"In watching film it seems like [Porterie] wants to stay in the pocket," Nixon said. "However, we're going to prepare for roll outs, screens and everything of that nature. We're expecting him to bring his "A" game by first trying to stay in the pocket, but he also is mobile and likes to do a lot of naked bootlegs and does throw well on the run. So another key is to make sure we can contain that side of his game if and when it occurs. We have to play assignment-sound defense, and if we do we'll be successful."

Senior safety Corby Hodgkiss talked about the keys for success for the Cougar defensive backs.

"I think first and foremost for us to be successful against their receivers is we have to be in the right spots," said Hodgkiss. "The key for us is to first be prepared. We have to watch our film and starting with this past Monday we have to be ready to go throughout the rest of the week to prepare for what they're going to do. Once you understand what they're going to do, then you can put yourself in the right spots. From there it's just a matter if you're going to make a play or not, so first you have to know what to do. Second, you have to make a play."

"We have to take it one play at a time," said Andre Saulsberry. "We have to first know our assignments. From there we have to be in the right position to make a play. If we do that, then we should have no problem beating New Mexico."

With the Lobos having two very good speedy receivers in 6-foot-2-inch, 210-pound Travis Brown (#81) and 6-foot-2-inch, 214-pound Marcus Smith (#4), a key for the Cougar safeties will be to not let the bigger receivers out-physical their way past the BYU cornerbacks for deep passes.

"Our job as a secondary is to not let the ball go over the top of us," said Hodgkiss. "The focus that has been in our position's room is to not allow touchdowns from the big plays. For instance, during the Tulsa game those were all big plays, so that was on us. We came back the following Monday and felt it was a terrible, terrible game for us. So, we're focusing on much of the same things for this game against New Mexico.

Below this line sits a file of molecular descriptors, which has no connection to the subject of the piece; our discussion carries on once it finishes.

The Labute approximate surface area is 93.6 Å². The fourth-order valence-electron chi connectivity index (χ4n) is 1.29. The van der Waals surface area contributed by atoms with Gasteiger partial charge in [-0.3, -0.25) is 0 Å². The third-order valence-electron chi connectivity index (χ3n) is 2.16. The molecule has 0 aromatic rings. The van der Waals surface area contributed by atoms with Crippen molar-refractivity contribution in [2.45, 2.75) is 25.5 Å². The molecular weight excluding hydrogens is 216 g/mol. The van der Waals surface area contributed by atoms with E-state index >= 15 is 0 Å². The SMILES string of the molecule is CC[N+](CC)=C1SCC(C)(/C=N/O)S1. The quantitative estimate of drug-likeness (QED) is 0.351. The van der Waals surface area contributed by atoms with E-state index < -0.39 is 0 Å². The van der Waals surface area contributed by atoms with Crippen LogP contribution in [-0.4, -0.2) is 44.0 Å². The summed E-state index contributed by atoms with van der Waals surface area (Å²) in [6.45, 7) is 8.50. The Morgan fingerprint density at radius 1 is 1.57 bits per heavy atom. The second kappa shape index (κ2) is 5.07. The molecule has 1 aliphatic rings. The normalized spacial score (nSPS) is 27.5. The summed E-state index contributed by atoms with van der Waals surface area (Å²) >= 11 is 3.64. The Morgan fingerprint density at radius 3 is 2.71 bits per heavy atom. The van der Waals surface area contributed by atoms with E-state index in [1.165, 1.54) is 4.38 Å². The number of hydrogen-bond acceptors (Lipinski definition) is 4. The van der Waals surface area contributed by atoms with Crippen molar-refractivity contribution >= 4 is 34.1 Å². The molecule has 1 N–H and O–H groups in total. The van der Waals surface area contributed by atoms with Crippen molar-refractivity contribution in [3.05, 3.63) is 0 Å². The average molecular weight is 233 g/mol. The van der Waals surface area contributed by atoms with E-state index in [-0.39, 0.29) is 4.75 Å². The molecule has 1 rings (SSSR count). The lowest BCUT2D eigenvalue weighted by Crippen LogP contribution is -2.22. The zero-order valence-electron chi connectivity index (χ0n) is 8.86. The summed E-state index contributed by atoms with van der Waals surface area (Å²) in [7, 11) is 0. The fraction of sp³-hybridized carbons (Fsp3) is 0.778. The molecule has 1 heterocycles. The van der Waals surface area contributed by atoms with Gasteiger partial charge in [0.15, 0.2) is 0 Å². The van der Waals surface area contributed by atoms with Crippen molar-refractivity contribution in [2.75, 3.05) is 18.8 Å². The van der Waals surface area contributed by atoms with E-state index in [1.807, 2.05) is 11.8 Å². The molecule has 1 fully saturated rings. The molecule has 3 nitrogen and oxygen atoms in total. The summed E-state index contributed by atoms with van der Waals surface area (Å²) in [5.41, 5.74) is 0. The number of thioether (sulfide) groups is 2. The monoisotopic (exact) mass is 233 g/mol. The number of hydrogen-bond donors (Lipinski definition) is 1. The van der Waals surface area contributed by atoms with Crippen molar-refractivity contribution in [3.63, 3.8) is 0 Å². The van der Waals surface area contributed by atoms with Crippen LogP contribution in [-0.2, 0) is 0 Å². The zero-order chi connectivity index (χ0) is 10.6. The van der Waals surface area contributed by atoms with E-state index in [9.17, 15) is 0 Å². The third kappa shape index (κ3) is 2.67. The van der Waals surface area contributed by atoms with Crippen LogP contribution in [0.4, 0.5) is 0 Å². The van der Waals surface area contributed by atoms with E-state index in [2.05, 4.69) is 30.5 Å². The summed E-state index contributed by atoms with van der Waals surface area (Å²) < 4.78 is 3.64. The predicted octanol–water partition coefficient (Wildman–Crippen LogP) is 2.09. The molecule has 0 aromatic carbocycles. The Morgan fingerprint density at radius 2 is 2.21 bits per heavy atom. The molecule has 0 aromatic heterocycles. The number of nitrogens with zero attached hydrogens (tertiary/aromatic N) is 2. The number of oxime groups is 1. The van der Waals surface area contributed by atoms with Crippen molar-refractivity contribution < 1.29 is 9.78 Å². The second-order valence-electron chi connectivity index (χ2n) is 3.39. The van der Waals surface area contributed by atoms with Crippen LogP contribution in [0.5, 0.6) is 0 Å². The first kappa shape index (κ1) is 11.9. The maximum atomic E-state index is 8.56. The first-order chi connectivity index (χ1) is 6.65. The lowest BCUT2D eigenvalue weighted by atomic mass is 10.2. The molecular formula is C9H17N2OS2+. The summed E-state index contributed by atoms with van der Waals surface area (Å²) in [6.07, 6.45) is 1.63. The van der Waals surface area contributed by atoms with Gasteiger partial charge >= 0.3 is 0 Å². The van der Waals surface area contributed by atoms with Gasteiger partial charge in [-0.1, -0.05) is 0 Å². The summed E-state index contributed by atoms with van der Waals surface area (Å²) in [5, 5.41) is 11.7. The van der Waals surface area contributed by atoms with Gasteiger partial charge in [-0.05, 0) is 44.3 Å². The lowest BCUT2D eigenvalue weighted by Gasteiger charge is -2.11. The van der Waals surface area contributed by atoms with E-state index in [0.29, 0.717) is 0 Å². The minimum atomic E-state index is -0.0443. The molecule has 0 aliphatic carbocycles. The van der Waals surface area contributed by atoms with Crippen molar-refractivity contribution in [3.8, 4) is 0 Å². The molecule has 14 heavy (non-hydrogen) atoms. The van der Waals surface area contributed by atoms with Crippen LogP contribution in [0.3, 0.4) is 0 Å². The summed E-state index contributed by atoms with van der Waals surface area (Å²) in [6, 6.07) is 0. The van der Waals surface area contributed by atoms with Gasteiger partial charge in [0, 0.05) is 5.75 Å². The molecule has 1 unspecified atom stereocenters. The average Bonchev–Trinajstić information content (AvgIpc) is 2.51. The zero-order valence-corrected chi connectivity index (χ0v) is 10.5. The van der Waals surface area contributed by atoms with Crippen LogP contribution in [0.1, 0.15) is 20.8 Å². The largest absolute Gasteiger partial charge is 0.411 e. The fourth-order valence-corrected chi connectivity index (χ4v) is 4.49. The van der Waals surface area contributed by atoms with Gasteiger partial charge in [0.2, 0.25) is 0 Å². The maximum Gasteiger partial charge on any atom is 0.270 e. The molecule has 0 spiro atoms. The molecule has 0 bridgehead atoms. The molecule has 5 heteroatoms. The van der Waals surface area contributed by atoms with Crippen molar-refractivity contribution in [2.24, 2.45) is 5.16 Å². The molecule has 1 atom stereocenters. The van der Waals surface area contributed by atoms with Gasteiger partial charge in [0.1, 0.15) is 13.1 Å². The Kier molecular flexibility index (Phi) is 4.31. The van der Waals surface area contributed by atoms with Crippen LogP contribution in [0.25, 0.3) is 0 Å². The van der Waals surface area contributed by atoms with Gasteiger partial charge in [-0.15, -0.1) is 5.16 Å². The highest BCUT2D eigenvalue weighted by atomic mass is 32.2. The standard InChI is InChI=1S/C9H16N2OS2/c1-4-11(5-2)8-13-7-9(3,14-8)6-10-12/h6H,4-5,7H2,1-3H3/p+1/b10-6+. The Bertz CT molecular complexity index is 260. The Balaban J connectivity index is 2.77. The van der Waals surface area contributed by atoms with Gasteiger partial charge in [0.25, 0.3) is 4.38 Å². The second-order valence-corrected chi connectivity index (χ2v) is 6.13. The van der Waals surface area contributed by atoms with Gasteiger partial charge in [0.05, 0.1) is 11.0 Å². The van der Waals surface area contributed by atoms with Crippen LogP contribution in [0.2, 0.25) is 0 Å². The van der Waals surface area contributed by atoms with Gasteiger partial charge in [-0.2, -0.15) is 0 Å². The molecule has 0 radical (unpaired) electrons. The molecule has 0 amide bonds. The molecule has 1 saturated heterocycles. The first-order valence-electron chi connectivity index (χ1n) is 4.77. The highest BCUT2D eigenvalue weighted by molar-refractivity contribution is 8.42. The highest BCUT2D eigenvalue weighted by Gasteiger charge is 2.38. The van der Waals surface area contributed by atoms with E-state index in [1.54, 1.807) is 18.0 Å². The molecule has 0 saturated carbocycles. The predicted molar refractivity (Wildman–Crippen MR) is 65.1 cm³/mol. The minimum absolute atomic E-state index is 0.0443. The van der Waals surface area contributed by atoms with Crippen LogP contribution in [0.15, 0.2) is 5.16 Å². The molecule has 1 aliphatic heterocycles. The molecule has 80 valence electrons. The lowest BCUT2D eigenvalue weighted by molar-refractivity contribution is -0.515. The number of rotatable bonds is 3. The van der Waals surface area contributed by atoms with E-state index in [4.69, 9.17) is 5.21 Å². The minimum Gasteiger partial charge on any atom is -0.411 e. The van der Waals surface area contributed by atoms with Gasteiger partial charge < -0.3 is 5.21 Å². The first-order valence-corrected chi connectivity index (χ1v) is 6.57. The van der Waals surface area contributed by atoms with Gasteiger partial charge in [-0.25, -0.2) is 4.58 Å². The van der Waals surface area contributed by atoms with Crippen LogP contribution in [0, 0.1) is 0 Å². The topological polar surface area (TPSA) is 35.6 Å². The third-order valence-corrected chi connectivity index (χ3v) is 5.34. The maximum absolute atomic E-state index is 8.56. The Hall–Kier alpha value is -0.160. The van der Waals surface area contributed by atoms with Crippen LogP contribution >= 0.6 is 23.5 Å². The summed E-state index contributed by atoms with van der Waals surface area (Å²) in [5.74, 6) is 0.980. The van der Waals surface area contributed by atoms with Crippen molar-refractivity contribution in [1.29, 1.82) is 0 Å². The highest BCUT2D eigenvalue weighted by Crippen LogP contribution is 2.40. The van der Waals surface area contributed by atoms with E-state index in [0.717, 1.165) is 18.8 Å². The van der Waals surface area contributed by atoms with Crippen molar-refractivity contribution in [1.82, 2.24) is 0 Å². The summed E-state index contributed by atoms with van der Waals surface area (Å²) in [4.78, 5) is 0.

"Their receivers…are bigger guys and what we're focusing more on is their speed. We've brought out some coverages that emphasize on covering the deep ball. We're going to play a lot of cover-four this week. We need to make sure we double those posts and deep digs that they do. We should never have a guy covering deep one-on-one, and that's one of our goals."

Establishing a physical presence against the bigger receivers is something that Saulsberry feels the Cougar cornerbacks need to establish.

"Tulsa's [receivers] were a bit smaller, so these guys are bigger guys that can be physical with you. When you play against guys like that you have to first be aggressive with them to let them know that you're not going to let down. Right from the get-go you have to let them know that they're not going to bully you the whole game."

With the Cougars looking for their first road win on the season, a final key for a cougar victory will be preparing the team as if the game against the Lobos was just another home game.

"Obviously, one thing we haven't done this year is win on the road," said Nixon. "We've taken that as a personal challenge upon us for this game - to go out there and win on the road. Any conference game we play is a must-win, and New Mexico is a tough team that's playing good ball right now. We're going to do things this week that will get us prepared to win on the road and to be focused in. We had a longer practice today than usual to help us prepare for the task at hand."

"One thing Coach Mendenhall said was that he wanted us to have the same mentality on the road as we do when we're at home," said Hodgkiss. "Coach Mendenhall brought that up today. He said we're going to do everything possible in our team meetings to help us focus to where when we play an away game, it feels like a home game."